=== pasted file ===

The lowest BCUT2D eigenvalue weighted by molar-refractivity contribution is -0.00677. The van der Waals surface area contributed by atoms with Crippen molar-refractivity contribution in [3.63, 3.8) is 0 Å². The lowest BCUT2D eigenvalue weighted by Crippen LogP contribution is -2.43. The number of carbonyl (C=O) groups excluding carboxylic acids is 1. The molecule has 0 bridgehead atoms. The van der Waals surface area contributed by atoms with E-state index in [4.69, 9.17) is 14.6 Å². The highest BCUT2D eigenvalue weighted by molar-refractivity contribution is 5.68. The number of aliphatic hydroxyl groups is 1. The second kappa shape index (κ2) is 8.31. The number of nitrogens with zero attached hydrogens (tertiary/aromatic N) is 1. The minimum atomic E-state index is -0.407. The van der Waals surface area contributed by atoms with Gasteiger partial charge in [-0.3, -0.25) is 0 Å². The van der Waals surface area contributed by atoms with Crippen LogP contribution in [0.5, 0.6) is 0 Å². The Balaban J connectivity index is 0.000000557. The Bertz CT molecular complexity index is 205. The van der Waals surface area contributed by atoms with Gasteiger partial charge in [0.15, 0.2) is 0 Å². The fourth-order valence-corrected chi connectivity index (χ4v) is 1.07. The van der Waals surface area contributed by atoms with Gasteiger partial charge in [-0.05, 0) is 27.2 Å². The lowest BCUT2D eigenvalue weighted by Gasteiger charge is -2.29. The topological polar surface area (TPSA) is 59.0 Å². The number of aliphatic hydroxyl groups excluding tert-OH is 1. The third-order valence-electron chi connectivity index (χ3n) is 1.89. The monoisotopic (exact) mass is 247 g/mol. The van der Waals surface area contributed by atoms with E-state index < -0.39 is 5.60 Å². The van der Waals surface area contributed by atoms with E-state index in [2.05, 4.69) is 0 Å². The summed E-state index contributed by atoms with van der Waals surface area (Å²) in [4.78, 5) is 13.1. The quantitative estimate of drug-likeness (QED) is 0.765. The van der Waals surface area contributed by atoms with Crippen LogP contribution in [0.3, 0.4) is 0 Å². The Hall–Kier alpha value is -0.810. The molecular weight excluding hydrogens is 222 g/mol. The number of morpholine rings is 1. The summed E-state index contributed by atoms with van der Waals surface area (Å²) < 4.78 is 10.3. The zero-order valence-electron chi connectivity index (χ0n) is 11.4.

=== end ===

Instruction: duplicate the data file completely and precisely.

The lowest BCUT2D eigenvalue weighted by molar-refractivity contribution is -0.00677. The van der Waals surface area contributed by atoms with Crippen molar-refractivity contribution in [3.63, 3.8) is 0 Å². The lowest BCUT2D eigenvalue weighted by Crippen LogP contribution is -2.43. The number of carbonyl (C=O) groups excluding carboxylic acids is 1. The molecule has 0 bridgehead atoms. The van der Waals surface area contributed by atoms with E-state index in [4.69, 9.17) is 14.6 Å². The highest BCUT2D eigenvalue weighted by molar-refractivity contribution is 5.68. The number of aliphatic hydroxyl groups is 1. The second kappa shape index (κ2) is 8.31. The number of nitrogens with zero attached hydrogens (tertiary/aromatic N) is 1. The minimum atomic E-state index is -0.407. The van der Waals surface area contributed by atoms with Gasteiger partial charge in [-0.3, -0.25) is 0 Å². The van der Waals surface area contributed by atoms with Crippen LogP contribution in [0.5, 0.6) is 0 Å². The Balaban J connectivity index is 0.000000557. The Bertz CT molecular complexity index is 205. The van der Waals surface area contributed by atoms with Gasteiger partial charge in [0.15, 0.2) is 0 Å². The fourth-order valence-corrected chi connectivity index (χ4v) is 1.07. The van der Waals surface area contributed by atoms with Gasteiger partial charge in [-0.05, 0) is 27.2 Å². The lowest BCUT2D eigenvalue weighted by Gasteiger charge is -2.29. The topological polar surface area (TPSA) is 59.0 Å². The number of aliphatic hydroxyl groups excluding tert-OH is 1. The third-order valence-electron chi connectivity index (χ3n) is 1.89. The monoisotopic (exact) mass is 247 g/mol. The van der Waals surface area contributed by atoms with E-state index < -0.39 is 5.60 Å². The van der Waals surface area contributed by atoms with E-state index in [2.05, 4.69) is 0 Å². The summed E-state index contributed by atoms with van der Waals surface area (Å²) in [4.78, 5) is 13.1. The quantitative estimate of drug-likeness (QED) is 0.765. The van der Waals surface area contributed by atoms with Crippen LogP contribution in [0.3, 0.4) is 0 Å². The Hall–Kier alpha value is -0.810. The molecular weight excluding hydrogens is 222 g/mol. The number of morpholine rings is 1. The summed E-state index contributed by atoms with van der Waals surface area (Å²) < 4.78 is 10.3. The zero-order valence-electron chi connectivity index (χ0n) is 11.4.